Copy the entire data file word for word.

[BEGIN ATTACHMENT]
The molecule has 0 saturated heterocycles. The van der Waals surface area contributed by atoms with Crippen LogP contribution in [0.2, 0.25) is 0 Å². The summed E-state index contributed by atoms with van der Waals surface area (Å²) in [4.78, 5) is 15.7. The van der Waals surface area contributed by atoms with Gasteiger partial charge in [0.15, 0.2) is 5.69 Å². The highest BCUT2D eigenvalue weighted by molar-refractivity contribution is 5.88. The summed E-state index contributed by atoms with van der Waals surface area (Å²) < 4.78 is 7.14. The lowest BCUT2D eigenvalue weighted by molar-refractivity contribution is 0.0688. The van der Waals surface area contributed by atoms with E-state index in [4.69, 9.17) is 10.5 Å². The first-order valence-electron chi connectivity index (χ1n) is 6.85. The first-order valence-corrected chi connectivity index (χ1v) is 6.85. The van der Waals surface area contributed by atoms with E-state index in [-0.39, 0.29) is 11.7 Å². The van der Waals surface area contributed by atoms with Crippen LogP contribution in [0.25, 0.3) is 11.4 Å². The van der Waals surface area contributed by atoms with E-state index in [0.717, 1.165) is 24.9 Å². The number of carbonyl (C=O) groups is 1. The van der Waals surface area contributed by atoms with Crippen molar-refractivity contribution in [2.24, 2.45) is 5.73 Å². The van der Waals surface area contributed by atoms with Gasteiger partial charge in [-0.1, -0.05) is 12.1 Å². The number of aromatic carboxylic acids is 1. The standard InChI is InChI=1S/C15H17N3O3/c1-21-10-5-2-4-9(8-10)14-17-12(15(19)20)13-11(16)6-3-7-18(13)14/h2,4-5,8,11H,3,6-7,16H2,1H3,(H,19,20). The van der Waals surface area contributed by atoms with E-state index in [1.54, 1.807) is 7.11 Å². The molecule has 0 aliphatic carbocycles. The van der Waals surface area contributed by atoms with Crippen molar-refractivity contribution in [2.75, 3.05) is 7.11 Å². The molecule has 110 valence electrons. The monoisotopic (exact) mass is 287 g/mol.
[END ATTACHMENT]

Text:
The molecule has 0 saturated heterocycles. The van der Waals surface area contributed by atoms with Crippen LogP contribution in [0.2, 0.25) is 0 Å². The summed E-state index contributed by atoms with van der Waals surface area (Å²) in [4.78, 5) is 15.7. The van der Waals surface area contributed by atoms with Gasteiger partial charge in [0.15, 0.2) is 5.69 Å². The highest BCUT2D eigenvalue weighted by molar-refractivity contribution is 5.88. The summed E-state index contributed by atoms with van der Waals surface area (Å²) < 4.78 is 7.14. The lowest BCUT2D eigenvalue weighted by molar-refractivity contribution is 0.0688. The van der Waals surface area contributed by atoms with E-state index in [4.69, 9.17) is 10.5 Å². The first-order valence-electron chi connectivity index (χ1n) is 6.85. The first-order valence-corrected chi connectivity index (χ1v) is 6.85. The van der Waals surface area contributed by atoms with E-state index in [-0.39, 0.29) is 11.7 Å². The van der Waals surface area contributed by atoms with Crippen LogP contribution in [0.25, 0.3) is 11.4 Å². The van der Waals surface area contributed by atoms with E-state index in [0.717, 1.165) is 24.9 Å². The number of carbonyl (C=O) groups is 1. The van der Waals surface area contributed by atoms with Crippen molar-refractivity contribution in [2.24, 2.45) is 5.73 Å². The van der Waals surface area contributed by atoms with Gasteiger partial charge in [-0.1, -0.05) is 12.1 Å². The number of aromatic carboxylic acids is 1. The standard InChI is InChI=1S/C15H17N3O3/c1-21-10-5-2-4-9(8-10)14-17-12(15(19)20)13-11(16)6-3-7-18(13)14/h2,4-5,8,11H,3,6-7,16H2,1H3,(H,19,20). The van der Waals surface area contributed by atoms with E-state index in [1.54, 1.807) is 7.11 Å². The molecule has 0 aliphatic carbocycles. The van der Waals surface area contributed by atoms with Crippen molar-refractivity contribution in [2.75, 3.05) is 7.11 Å². The molecule has 110 valence electrons. The monoisotopic (exact) mass is 287 g/mol.